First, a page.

• What is it and when does it occur?
  • Signs and symptoms:
    • Unconsciousness
    • No movement or breathing
    • No pulse
  • Care:
    • Early CPR
    • Early defibrillation
  • Combination of rescue breaths and chest compressions.
  • Circulates blood containing oxygen to vital organs, increasing victim’s chance of survival, until advanced medical personnel arrive.
  • CPR increases the likelihood that successful defibrillation can be delivered to a victim of sudden cardiac arrest, especially if more than 4 minutes have elapsed since the victim’s collapse.
  • Must be performed on a firm, flat surface.
two rescuer cpr
Two-Rescuer CPR
  • What is the job of the first rescuer?
  • What is the job of the second rescuer?
  • To signal for a position change, the second rescuer calls “Change” instead of “30” (for an adult) and “15” (for a child or infant).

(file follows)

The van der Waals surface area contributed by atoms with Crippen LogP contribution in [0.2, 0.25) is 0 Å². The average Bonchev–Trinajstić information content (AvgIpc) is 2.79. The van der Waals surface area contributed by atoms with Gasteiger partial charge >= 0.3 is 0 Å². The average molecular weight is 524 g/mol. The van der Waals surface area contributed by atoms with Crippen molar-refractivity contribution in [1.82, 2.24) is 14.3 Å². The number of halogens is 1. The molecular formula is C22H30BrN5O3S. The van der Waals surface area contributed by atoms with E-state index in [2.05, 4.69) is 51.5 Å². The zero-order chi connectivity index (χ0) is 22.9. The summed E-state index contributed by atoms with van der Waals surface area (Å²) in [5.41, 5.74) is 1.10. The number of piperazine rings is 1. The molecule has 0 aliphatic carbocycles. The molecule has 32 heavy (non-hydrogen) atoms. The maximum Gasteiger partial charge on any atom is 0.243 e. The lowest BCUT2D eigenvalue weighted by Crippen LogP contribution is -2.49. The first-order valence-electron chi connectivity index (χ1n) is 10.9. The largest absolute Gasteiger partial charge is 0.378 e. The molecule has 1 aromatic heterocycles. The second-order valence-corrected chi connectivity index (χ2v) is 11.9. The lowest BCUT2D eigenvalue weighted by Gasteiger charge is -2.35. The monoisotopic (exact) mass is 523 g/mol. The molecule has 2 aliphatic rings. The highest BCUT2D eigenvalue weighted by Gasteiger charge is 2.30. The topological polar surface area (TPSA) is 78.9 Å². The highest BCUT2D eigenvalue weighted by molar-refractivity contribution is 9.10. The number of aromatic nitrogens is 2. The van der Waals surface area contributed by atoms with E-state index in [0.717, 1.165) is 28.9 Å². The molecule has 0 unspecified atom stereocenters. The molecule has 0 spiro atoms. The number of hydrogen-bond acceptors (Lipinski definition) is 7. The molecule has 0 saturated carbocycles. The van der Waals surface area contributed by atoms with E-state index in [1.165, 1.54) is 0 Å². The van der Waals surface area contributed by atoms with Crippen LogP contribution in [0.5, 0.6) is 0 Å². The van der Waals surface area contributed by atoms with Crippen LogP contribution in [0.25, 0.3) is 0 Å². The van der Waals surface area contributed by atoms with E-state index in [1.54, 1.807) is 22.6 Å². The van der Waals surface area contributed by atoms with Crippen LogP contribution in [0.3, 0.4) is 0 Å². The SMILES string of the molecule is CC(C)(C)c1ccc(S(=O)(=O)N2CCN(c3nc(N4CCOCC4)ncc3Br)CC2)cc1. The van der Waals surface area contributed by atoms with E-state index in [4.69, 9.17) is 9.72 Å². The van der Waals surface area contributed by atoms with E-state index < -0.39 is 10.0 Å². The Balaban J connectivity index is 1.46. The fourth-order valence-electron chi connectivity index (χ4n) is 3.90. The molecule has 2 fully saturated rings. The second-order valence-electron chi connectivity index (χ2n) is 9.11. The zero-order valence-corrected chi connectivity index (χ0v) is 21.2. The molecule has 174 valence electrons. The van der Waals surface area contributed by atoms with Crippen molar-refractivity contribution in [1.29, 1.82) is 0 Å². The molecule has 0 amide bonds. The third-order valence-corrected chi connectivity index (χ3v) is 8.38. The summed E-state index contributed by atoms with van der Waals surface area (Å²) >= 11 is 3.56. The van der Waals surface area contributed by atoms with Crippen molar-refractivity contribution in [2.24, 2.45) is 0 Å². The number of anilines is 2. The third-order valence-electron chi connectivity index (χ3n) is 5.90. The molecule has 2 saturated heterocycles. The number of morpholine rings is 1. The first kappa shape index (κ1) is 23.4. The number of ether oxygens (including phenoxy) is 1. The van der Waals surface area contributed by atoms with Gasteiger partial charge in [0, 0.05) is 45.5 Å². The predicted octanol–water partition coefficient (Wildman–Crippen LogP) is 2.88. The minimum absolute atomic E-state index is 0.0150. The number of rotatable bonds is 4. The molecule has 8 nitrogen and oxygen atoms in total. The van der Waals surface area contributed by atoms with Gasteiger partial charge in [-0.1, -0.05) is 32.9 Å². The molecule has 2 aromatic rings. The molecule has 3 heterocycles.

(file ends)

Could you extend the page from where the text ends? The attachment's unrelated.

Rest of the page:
introduction to aed
Introduction to AED
  • Most cardiac arrests occur away from the hospital.
  • Early CPR can help a cardiac arrest victim.
  • An electrical shock (defibrillation) is needed to correct the problem. The sooner the shock is administered, the greater the victim’s chance of survival.
  • Early defibrillation is the third step in the Cardiac Chain of Survival.
when the heart stops
When the Heart Stops
  • Disease or injury can disrupt the heart’s electrical system.
  • Defibrillation is intended to disrupt the abnormal activity of the heart.
  • V-tach and V-fib are two of the most common treatable abnormal heart rhythms.
  • Cardiac arrests can also occur in children.
using an aed
Using an AED
  • Turn on the AED.
  • Wipe the victim’s chest dry.
  • Attach the pads (use pediatric pads for children).
  • Plug the connector into the AED, if necessary.
  • Make sure no one, including you, is touching the victim.
  • Push the “analyze” button if necessary.
  • If a shock is advised, push the “shock” button.
what s next
What’s Next?
  • AED/CPR Skill Scenarios
  • Review of Course Content
  • Final Exam
  • Closing